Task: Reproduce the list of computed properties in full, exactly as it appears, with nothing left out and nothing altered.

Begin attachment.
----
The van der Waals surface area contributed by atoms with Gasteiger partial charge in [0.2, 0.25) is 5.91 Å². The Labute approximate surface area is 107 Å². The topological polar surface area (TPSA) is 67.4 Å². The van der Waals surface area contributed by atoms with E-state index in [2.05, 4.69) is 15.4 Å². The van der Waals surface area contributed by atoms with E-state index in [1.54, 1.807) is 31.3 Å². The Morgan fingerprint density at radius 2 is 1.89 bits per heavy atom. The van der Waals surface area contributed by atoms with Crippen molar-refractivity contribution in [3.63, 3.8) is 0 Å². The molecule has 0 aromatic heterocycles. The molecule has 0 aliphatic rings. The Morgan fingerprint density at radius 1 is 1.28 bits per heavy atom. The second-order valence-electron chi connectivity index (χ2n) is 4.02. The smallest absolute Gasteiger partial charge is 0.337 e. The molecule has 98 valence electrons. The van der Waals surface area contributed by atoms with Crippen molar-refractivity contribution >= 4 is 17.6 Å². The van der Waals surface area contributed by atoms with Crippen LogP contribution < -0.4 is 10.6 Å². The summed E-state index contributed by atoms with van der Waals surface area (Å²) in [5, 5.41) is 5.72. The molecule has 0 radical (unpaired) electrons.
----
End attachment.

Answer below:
The van der Waals surface area contributed by atoms with Gasteiger partial charge in [0.2, 0.25) is 5.91 Å². The Labute approximate surface area is 107 Å². The topological polar surface area (TPSA) is 67.4 Å². The van der Waals surface area contributed by atoms with E-state index in [2.05, 4.69) is 15.4 Å². The van der Waals surface area contributed by atoms with E-state index in [1.54, 1.807) is 31.3 Å². The Morgan fingerprint density at radius 2 is 1.89 bits per heavy atom. The van der Waals surface area contributed by atoms with Crippen molar-refractivity contribution in [3.63, 3.8) is 0 Å². The molecule has 0 aromatic heterocycles. The molecule has 0 aliphatic rings. The Morgan fingerprint density at radius 1 is 1.28 bits per heavy atom. The second-order valence-electron chi connectivity index (χ2n) is 4.02. The smallest absolute Gasteiger partial charge is 0.337 e. The molecule has 98 valence electrons. The van der Waals surface area contributed by atoms with Crippen molar-refractivity contribution >= 4 is 17.6 Å². The van der Waals surface area contributed by atoms with Crippen LogP contribution < -0.4 is 10.6 Å². The summed E-state index contributed by atoms with van der Waals surface area (Å²) in [5, 5.41) is 5.72. The molecule has 0 radical (unpaired) electrons.